DDR2 Shoot-Out: Corsair vs. Kingston

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Performance at Highest Stable Overclock

             

For our last batch of tests, we set each kit to run with their SPD timings (4-4-4-12), and raised our test system's FSB as high as possible.  To minimize the affect our Pentium 5 560 3.6GHz CPU had on the overclocking results, we raised its voltage slightly and dropped its multiplier to 14 before ratcheting up the FSB...

Performance Comparison with SiSoft SANDRA 2004
Raw Bandwidth

Corsair TWIN2X1024-5400C4PRO
272MHz FSB/ 362MHz (DDR725)

Kingston KHX5400D2K2/1G
276MHz FSB / 368MHz (DDR736)

The Kingston KHX5400D2K/1G kit overclocked a bit higher than Corsair's.  The TWIN2X1024-5400C4 PRO kit hit a maximum clock speed of 362MHz, while the Kingston modules maxed out at 368MHz.  The performance results, however, show the Corsair modules posting higher bandwidth scores.  We double-checked that both kits were running at the same timings (4-4-4-12), and they were in fact configured the same.  We repeated the tests a few times with each kit, and came up with similar results each time.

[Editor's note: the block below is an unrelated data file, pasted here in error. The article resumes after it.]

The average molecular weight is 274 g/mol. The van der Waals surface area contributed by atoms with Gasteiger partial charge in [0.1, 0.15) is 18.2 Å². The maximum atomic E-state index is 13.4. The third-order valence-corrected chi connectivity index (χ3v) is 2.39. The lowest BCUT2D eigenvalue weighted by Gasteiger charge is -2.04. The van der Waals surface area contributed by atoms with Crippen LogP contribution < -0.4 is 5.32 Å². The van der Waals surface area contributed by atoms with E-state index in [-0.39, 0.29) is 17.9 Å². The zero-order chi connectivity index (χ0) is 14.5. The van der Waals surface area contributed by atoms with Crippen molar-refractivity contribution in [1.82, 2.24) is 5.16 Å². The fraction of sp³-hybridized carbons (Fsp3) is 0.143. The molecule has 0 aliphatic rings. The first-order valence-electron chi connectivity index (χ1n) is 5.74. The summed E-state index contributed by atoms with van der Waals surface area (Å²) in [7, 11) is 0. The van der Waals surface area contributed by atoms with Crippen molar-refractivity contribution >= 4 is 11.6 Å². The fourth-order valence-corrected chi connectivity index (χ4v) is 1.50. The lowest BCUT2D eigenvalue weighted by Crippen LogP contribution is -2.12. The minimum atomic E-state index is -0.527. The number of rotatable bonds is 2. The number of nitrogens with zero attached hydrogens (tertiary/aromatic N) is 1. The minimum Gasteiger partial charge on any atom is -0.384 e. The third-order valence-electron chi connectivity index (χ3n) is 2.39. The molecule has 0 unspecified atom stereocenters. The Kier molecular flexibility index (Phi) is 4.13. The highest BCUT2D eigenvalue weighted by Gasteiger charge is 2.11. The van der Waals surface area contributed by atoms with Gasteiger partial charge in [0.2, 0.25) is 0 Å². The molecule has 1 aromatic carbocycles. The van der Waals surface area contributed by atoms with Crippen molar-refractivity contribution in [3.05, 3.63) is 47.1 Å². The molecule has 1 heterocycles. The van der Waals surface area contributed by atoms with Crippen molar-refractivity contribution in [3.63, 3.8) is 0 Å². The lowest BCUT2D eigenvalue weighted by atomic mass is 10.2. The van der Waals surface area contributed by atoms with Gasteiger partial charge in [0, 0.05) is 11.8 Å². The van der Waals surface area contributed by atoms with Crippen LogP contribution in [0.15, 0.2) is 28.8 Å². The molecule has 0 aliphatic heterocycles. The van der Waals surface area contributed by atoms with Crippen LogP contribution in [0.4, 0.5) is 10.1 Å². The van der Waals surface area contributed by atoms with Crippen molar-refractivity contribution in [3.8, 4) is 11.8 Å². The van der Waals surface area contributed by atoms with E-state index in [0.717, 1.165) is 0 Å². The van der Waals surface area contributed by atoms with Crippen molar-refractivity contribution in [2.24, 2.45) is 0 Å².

Performance Comparison with PCMark04
Overall Memory Score

The overclocked PCMark04 results were in line with what we expected, considering the Kingston modules were clocked slightly higher than the Corsair modules, although only 30 points separated the competitors.  As expected, overclocking had a huge effect on performance, increasing scores by about 1200 points for both kits.

In-Game Performance Comparisons With Wolfenstein: ET
System Memory Affects Framerates?  You Bet!

Overclocking also had a significant effect on frame rates in our custom Wolfenstein: Enemy Territory test.  Here, the Kingston KHX5400D2K/1G kit nudged a bit ahead of the Corsair modules (147.6 vs. 146.2), but once again the performance delta fell well within the margin of error in this test.

Tags:  Kingston, DDR, DDR2, Corsair, shoot, KIN, air, rsa, SHO, GST, AI, King, K

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